I think that's where it falls on us. And when he was ailing, he did have a few moments where he told us these things. He would say, "Remember why you came to dancing and that you love dancing. It doesn't give anything back," and just that we're individuals and that we need to hold onto that. I think that the continual pushing, that way that he was able to guide each of us and push us in a new direction and challenge ourselves is what we are responsible for bringing to the work now. And hopefully we'll get the opportunities to transfer that in master classes and in staging the work later. It's also just a fact that he could change things and none of us are at real liberty to do that, so that whole element of making a choice, which he was so fond of—and the choice could be different and it could even be different among people in a unison phrase. It's like how do you manage that kind of openness that he'd have? That's a real dilemma. Is it any of our right to be able to do that? When you have a double-cast part, I really miss how he would treat them like two pieces. That it would be okay for two people to do things slightly differently, but managing that in our rehearsals is very delicate. Jamie [Scott] and I share a part in RainForest and we just decided to watch everyone who ever did it, and then we made our own choices about it, and in the rehearsal space some of it reads and some of it doesn't, and Robert is there to try to guide us in that experience. But that's where I miss him so much, because I have no idea what he would say or how he would want me to do it. Crazier or calmer? Or find the stillness?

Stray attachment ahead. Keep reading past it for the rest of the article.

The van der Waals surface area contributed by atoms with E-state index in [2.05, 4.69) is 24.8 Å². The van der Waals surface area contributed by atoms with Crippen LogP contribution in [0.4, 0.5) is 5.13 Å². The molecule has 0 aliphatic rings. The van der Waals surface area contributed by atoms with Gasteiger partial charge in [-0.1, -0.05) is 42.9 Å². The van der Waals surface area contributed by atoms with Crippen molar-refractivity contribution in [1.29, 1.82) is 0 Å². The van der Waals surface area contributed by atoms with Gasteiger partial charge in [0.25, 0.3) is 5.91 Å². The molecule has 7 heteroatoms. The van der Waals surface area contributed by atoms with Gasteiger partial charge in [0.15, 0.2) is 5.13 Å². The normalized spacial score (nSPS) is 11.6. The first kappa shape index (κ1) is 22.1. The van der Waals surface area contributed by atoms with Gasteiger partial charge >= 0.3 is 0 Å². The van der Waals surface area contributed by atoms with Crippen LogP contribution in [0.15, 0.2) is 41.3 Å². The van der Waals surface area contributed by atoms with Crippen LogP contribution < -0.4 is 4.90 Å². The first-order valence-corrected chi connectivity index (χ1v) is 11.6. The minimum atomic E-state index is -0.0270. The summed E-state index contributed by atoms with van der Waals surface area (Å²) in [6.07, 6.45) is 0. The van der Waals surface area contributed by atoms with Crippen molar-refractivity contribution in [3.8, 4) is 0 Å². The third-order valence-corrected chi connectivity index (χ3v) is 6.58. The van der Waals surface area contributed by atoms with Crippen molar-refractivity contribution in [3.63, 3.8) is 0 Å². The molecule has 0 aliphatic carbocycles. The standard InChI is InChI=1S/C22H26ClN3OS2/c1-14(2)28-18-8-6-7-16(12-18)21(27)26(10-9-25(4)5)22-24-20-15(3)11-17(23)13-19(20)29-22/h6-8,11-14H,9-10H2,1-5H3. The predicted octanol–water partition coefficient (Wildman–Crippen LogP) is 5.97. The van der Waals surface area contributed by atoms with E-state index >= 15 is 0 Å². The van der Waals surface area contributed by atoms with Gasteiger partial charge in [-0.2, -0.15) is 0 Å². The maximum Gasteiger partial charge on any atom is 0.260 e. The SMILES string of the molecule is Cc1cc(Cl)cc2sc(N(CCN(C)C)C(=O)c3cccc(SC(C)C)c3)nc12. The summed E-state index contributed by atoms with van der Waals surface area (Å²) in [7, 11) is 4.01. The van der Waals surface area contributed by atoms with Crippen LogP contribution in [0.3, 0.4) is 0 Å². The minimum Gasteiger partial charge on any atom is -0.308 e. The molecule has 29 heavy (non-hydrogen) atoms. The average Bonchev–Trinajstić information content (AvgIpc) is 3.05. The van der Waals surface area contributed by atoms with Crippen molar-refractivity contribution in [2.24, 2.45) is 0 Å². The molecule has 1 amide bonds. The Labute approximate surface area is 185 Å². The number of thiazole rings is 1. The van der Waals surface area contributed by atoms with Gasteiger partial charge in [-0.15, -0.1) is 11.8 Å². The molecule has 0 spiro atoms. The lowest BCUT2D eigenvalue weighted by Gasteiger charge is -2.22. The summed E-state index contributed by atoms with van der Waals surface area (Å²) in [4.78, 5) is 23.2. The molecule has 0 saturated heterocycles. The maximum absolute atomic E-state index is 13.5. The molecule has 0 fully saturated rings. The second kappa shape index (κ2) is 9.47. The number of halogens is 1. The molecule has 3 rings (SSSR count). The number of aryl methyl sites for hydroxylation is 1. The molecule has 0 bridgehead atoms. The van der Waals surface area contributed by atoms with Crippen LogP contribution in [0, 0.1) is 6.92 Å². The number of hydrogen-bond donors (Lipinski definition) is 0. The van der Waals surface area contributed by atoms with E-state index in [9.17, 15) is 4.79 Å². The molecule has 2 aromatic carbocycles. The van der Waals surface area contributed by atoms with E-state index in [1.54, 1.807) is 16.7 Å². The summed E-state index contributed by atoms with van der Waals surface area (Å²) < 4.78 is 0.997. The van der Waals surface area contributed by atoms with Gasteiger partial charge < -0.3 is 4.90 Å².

Well I was going to ask about that? Do you work with former dancers like Carolyn Brown?
Carolyn comes in a lot. Out of everything, she's coached me the most. I definitely know her opinions about that the most. For Antic Meet she came in along with Valda Setterfield and Gus Solomons [Jr.], and that was fun. It's always fun when someone new comes in, because it's a new approach. I can predict some of the things Carolyn would probably say to me just because you get similar things over time with anyone. It's always a real treat when Meg [Harper] comes in, because her perspective on the work is so different. She talks about intent a lot. That's really fun.

Because there's freedom in that.
There is and again, managing that is delicate because definitely Merce allowed that, but how much does a rehearsal director who's not Merce allow that? You know it's a very delicate thing. Merce did trust us in his work. Sometimes people come in to watch here and there, but less so the '90s generation.